This is the epitome of doing the way you want when you want, I have never had anyone directing me or telling me what to do. I have had an entire career, not just one album, and there is a lot to be said about that to by getting some place on your own terms and the way you want to do it.
How is album number seventeen going?
It is all done, it is going to be called Pounding The Pavement which is basically fundamentally what I have been doing for forty years in the terms of trying to rustle up work, sales and everything that it means to be in business. It is doing business for forty years, it is a long time man!
Does it frustrate you at the moment where the industry is at the moment and where it is going?
Absolutely, the whole entire business has completely changed from top to bottom. What it has turned in to is merchandising and finding other revenue streams other than music. It has everything to do with what comes off the music itself not the music. The music is fundamentally and ultimately an advertisement to get people to your shows so you can sell merchandise. This is what the business has turned in to and it’s a result of the digital age, this is the way it is, you cannot change it or do something about it. The cat is already out of the bag, the horse is racing out of the barn, closing the doors won’t help. The digital age has made music virtually worthless and along with what comes with that unfortunately when you don’t pay for something you don’t value it in the same way.
It is not like when I was a kid and used to save up my allowance to go and buy my favourite albums. It is not that way anymore. It is to a certain audience and to people who want to have the hard copy but let’s face it when you have your computer hooked up to the internet and you go to the torrent site, punch in your favouorite band in to the search bar up comes their entire catalogue. Within five minutes you have got everything that you ever wanted. It’s human nature, if it is free I will take it, I can take anything, I can get anything from anywhere. So what is the competition, the competition is absolutely astronomical, the chances of someone picking up your song if you are a newcomer what are the chances of someone even finding you. You might be on YouTube but how will they know you are there?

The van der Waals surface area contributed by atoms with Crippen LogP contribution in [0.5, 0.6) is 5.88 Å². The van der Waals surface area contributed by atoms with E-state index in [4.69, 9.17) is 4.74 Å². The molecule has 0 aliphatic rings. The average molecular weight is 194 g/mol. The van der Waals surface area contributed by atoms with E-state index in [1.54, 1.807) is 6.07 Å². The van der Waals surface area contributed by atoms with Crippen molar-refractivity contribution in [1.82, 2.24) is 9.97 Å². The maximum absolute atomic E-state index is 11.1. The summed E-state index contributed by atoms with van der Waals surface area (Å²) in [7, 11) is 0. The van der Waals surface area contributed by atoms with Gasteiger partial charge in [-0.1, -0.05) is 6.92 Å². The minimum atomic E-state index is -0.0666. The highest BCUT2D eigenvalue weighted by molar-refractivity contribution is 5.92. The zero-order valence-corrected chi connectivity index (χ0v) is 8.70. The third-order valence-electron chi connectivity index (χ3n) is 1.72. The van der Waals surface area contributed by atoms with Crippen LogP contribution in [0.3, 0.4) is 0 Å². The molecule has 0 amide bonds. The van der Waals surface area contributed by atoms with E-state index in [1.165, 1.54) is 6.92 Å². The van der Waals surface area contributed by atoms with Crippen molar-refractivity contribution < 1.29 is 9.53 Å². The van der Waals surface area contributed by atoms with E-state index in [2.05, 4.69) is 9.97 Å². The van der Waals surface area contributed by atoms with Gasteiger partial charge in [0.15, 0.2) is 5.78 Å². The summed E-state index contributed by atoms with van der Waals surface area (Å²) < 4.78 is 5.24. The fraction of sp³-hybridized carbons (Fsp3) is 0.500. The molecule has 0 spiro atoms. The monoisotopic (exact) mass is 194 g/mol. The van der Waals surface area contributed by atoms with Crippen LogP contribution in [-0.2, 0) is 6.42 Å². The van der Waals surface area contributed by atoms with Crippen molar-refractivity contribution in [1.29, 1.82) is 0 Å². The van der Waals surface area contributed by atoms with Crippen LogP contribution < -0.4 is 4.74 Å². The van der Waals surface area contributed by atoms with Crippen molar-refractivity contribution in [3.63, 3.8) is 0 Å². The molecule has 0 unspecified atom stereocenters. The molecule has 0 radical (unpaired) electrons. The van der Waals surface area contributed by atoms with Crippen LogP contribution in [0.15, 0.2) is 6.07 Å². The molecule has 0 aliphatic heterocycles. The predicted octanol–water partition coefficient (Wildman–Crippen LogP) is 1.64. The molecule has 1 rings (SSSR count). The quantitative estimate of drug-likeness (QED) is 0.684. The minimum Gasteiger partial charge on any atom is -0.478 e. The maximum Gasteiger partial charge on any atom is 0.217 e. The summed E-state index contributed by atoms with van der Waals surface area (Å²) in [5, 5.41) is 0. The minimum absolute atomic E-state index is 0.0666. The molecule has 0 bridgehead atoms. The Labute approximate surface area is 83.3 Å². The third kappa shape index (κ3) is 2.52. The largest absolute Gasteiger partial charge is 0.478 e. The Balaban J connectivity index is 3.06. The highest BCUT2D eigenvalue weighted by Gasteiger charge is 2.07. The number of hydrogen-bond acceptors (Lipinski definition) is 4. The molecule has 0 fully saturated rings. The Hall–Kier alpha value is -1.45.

It is an extremely difficult time because the infrastructure in which bands depended on to become publicised and get known has disappeared in the sense that record companies, how can record companies contend with the last of the last people who want the hard copies? These are the people they are depending on to actually exist! Exist! Not necessarily make a whole lot of money but just to exist because it is so hard to sell.
That hasn’t put you off making new material?
No, no, no! You have understand for a band like Anvil the sheer luck and karma in the sense that the kid we were nice to thirty five years ago in the change room of the Marquee Club in London turns out to be a screen writer in Los Angeles and makes the movie about us. Then the band has a story to be told, he didn’t come in way early but after twelve albums!
What are your best tour memories of Australia?
I love your country and one of those places that you look at from my perspective as being a trophy to be able to say you’ve gone to Australia is a big deal from someone coming from Canada to play music. That is a massive big deal!
Interview by Rob Lyon
Catch ANVIL on the following dates…